This weeks forecast has some cold nights expected in Seattle, with the coldest being Wednesday. The forecasted 24 hour average temps are just above our biodiesels gel point of 25ºF. However, we know that weather predictions are not always accurate. With that in mind we recommend that steps be taken as soon as possible to ensure your fuel doesn’t gel. Dans own car has been running just after spending nights on Snoqualmie Pass with temps in the high teens, so OUR fuel is performing very well when the car is used regularly and kept warm. Still, and especially if you don’t do a lot of driving in the evenings, it is a good idea to take action to prevent your fuel from gelling. If possible park indoors at night. If you can’t park in a garage we recommend using a small mixture of filtered, winterized petroleum diesel. Well filtered diesel can be found at most high volume retailers like truck stops. To make a winter blend simply pour in a dose of winterizing additive like Power Service Diesel Fuel Supplement Arctic Formula (which we carry here at Dr Dans), then add a few gallons of petroleum diesel into your tank, a blend of about 80/20 Bio/petrodiesel should be fine, be sure to check the capacity of your tank and the level of fuel in it. Important, the winterizer will only work in conjunction with petroleum diesel (the winterizer will not blend with Biodiesel without petroleum diesel).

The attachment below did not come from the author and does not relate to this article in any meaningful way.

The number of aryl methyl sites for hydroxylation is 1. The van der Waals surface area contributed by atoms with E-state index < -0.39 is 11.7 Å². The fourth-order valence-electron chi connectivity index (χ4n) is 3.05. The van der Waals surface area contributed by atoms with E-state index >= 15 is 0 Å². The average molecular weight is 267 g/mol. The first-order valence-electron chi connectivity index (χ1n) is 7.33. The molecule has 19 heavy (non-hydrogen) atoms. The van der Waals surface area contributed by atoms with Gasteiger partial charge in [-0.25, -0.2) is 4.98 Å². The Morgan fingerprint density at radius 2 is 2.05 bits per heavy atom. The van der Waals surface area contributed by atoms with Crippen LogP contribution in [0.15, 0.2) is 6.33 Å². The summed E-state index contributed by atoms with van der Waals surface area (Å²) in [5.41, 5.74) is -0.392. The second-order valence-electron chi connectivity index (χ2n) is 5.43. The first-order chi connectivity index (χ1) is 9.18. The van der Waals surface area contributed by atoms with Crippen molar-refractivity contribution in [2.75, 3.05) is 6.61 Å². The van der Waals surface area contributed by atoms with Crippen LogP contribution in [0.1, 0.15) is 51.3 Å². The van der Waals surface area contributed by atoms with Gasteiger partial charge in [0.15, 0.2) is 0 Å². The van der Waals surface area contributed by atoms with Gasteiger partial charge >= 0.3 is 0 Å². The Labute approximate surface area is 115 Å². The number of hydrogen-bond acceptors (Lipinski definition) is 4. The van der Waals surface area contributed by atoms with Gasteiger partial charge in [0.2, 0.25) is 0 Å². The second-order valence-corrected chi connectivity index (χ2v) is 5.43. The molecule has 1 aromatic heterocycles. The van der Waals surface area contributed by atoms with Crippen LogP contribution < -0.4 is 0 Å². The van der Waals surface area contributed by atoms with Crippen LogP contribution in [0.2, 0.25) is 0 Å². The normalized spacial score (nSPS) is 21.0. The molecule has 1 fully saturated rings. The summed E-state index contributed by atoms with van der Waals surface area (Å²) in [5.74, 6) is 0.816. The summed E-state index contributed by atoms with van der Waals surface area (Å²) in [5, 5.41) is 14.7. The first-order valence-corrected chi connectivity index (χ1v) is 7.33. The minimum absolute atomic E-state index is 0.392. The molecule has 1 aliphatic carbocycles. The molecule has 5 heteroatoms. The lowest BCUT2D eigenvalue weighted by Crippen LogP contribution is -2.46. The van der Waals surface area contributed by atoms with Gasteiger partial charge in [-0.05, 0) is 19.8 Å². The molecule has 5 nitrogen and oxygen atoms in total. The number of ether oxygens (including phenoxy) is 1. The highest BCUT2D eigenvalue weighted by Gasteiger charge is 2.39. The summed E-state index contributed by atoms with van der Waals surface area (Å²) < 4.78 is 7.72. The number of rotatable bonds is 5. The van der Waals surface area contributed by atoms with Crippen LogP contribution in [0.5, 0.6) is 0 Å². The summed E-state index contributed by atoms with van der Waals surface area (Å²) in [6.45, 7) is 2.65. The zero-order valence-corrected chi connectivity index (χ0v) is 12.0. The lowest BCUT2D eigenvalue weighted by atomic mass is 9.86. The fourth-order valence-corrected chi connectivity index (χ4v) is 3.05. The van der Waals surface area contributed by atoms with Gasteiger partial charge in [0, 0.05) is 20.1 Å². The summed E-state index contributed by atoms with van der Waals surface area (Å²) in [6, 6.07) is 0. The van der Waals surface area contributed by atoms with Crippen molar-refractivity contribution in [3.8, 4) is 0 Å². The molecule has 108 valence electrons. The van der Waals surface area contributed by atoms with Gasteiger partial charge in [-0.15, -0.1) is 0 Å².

If your TDI is 2003 or older it may not like long term exposure to ultra low sulfur diesel unless the injection pump has already been rebuilt with seals compatible with ultra-low sulfur diesel. Don’t add any more sulfur fuel than you need to get through the cold snap. We have seen TDIs not start after about 10 days of using high blends of ultra-low sulfur
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